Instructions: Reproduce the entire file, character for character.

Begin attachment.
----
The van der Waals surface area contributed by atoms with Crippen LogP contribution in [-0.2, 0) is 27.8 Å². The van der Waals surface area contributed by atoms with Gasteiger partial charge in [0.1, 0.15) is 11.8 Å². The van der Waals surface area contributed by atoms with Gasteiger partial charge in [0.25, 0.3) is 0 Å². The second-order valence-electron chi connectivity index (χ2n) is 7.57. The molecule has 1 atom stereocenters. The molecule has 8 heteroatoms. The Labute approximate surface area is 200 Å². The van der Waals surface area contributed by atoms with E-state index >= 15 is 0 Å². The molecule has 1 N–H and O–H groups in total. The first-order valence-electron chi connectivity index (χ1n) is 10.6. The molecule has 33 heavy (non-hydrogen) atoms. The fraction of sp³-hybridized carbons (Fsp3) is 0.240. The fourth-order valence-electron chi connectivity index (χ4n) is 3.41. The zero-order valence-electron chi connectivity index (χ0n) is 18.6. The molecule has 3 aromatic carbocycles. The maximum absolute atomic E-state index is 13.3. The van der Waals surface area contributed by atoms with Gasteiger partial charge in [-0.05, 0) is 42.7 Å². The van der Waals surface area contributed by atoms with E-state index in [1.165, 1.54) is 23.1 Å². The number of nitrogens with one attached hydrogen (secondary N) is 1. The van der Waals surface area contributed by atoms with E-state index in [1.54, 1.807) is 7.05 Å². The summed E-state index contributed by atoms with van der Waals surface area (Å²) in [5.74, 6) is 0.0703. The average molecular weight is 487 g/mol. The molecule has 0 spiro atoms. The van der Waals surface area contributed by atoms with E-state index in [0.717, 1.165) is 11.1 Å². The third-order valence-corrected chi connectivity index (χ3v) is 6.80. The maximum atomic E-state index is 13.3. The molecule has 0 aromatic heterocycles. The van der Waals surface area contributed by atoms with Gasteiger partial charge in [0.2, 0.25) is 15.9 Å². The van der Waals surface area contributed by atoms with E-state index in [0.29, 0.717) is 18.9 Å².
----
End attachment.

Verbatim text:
The van der Waals surface area contributed by atoms with Crippen LogP contribution in [-0.2, 0) is 27.8 Å². The van der Waals surface area contributed by atoms with Gasteiger partial charge in [0.1, 0.15) is 11.8 Å². The van der Waals surface area contributed by atoms with Gasteiger partial charge in [0.25, 0.3) is 0 Å². The second-order valence-electron chi connectivity index (χ2n) is 7.57. The molecule has 1 atom stereocenters. The molecule has 8 heteroatoms. The Labute approximate surface area is 200 Å². The van der Waals surface area contributed by atoms with E-state index >= 15 is 0 Å². The molecule has 1 N–H and O–H groups in total. The first-order valence-electron chi connectivity index (χ1n) is 10.6. The molecule has 33 heavy (non-hydrogen) atoms. The fraction of sp³-hybridized carbons (Fsp3) is 0.240. The fourth-order valence-electron chi connectivity index (χ4n) is 3.41. The zero-order valence-electron chi connectivity index (χ0n) is 18.6. The molecule has 3 aromatic carbocycles. The maximum absolute atomic E-state index is 13.3. The van der Waals surface area contributed by atoms with Gasteiger partial charge in [-0.05, 0) is 42.7 Å². The van der Waals surface area contributed by atoms with E-state index in [1.165, 1.54) is 23.1 Å². The number of nitrogens with one attached hydrogen (secondary N) is 1. The van der Waals surface area contributed by atoms with E-state index in [1.54, 1.807) is 7.05 Å². The summed E-state index contributed by atoms with van der Waals surface area (Å²) in [5.74, 6) is 0.0703. The average molecular weight is 487 g/mol. The molecule has 0 spiro atoms. The van der Waals surface area contributed by atoms with E-state index in [0.717, 1.165) is 11.1 Å². The third-order valence-corrected chi connectivity index (χ3v) is 6.80. The maximum atomic E-state index is 13.3. The molecule has 0 aromatic heterocycles. The van der Waals surface area contributed by atoms with Gasteiger partial charge in [0.2, 0.25) is 15.9 Å². The van der Waals surface area contributed by atoms with E-state index in [0.29, 0.717) is 18.9 Å².